tsainola

a vegetarian pop-up for New Orleans

Tag: cilantro

Recipes: Rice, Greens, and Pickled Daikon

We had the pleasure of teaching a cooking class at the Grow Dat Youth Farm out in City Park last weekend. These were the recipes we shared, based on produce that’s available from Grow Dat and other vendors at the Crescent City Farmer’s Market this month. These are simple dishes, but using good ingredients and a hearty stock made from vegetable peels and trimmings make for a delicious meal with a full complement of flavors and textures. 

Rice with Black-eyed Peas, Carrots, and Greens

Ingredients: brown rice, black-eyed peas, onions, carrots, greens (kale, collards, carrot tops, etc.), oil, vegetable stock

  1. Heat oil in deep saucepan or pot.
  2. Cook diced onions on medium heat until they become translucent.
  3. Add diced carrots and cook until onions begin to brown.
  4. Add rice and black-eyed peas. Stir to coat grains of rice with oil.
  5. Add stock (or water) so that the depth of the water over the rice is approximately equal to the depth of the rice and the other ingredients below.
  6. Stir in chopped greens, cover, bring to a boil, lower heat, cover, and cook at a low boil for 30-40 minutes, or until the rice and peas are fully cooked.

Chard with Mushrooms and Garlic

Ingredients: chard, mushrooms, garlic, hot peppers, sweet peppers, feta

  1. Heat oil in a frying pan until it shimmers and a drop of water sizzles on contact.
  2. Add sliced mushrooms and cook on high heat so they begin to brown within a minute or two. Stir occasionally.
  3. Add chopped chard stems, diced sweet peppers, and minced hot peppers, and cook for one minute, still on high heat.
  4. Add chopped chard leaves and chopped garlic, and cook for two minutes.
  5. Add salt and freshly ground pepper to taste and serve immediately, with feta sprinkled on top if available.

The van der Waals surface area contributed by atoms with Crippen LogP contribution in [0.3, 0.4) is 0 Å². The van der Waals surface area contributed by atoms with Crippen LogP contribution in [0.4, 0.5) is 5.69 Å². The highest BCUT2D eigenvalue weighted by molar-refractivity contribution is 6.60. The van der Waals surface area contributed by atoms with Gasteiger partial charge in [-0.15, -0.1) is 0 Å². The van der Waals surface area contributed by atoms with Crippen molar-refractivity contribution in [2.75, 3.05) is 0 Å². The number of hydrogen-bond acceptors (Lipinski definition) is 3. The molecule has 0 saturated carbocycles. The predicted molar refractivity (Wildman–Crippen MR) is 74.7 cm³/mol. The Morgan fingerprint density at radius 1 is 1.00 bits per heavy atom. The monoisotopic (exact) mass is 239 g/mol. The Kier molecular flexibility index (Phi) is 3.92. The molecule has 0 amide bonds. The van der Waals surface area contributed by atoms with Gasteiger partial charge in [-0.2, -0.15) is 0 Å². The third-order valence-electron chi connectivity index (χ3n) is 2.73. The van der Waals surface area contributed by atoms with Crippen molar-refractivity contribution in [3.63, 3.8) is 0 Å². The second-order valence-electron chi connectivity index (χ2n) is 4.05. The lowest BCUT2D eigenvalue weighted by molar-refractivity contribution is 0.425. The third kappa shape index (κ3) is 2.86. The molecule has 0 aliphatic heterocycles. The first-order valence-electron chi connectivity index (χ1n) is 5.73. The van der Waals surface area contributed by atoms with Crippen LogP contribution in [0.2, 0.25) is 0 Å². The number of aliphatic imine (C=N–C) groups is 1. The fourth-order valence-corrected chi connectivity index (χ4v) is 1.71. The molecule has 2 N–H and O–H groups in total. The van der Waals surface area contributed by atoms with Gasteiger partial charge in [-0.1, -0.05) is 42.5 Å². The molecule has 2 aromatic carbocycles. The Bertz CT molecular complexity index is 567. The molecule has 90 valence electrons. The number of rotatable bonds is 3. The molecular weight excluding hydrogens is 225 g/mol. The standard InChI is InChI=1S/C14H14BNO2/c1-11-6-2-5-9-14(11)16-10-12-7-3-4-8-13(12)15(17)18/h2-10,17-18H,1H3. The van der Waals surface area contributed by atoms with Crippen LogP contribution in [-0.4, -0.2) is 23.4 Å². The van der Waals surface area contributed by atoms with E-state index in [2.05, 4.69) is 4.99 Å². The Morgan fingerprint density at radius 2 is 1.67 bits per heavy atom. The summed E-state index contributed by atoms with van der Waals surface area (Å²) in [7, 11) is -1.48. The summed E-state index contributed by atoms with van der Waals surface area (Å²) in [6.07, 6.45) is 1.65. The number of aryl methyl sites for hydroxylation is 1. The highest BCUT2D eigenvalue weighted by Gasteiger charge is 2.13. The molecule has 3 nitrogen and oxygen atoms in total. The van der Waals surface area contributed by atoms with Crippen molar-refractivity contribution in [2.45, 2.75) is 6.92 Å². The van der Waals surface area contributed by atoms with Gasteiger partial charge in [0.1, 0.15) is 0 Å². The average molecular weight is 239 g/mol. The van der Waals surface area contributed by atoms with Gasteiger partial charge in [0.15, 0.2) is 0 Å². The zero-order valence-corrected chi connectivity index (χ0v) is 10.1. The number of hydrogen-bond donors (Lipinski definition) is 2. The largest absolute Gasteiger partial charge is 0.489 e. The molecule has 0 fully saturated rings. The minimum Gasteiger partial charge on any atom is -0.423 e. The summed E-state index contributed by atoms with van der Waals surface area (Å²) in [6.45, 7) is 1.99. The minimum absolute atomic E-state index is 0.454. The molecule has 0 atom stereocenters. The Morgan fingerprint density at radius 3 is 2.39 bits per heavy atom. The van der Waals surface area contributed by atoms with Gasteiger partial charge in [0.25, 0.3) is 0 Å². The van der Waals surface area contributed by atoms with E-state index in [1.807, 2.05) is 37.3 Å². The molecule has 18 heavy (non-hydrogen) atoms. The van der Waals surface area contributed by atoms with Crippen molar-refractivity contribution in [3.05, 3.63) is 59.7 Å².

Daikon with Lemon and Cilantro

Ingredients: daikon, lemons, cilantro, salt, sugar

  1. Cut daikon into thin strips, thin slices, or grate, and place in a bowl with a sprinkling of salt and a little sugar.
  2. Knead for a few minutes, until the daikon softens. Drain the liquid that collects at the bottom of the bowl and rinse with water.
  3. Place drained daikon in a bowl with a few squeezes of lemon juice, salt, and enough water to cover.
  4. Allow daikon to soak in the brine while cooking other components of your meal.
  5. Before serving, remove daikon from brine, toss with coarsely chopped cilantro, and serve alongside vegetables and rice.
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Recipe: Beans, Peas, Zucchini, and a Roasted Red Pepper Broth

We’ve been happy to see the splendid variety of beans and peas at the farmer’s markets these last few weeks. Pink-eyed peas, crowders, butterbeans, limas…none of them take very long to cook, and they’re delicious boiled, fried, cold, leftover, in a stew, or in pretty much any culinary context we can think of. This recipe joins legumes with the rich flavors of roasted red peppers using an unorthodox technique that’s straightforward and yields wonderful results. As you can maybe tell from the title of this post, we developed this recipe so recently that we’re still working on figuring out a decent name for this dish, which we served a couple weeks ago at the OCH Art Market with a fried egg on top, feta, cilantro, and a scoop of rice.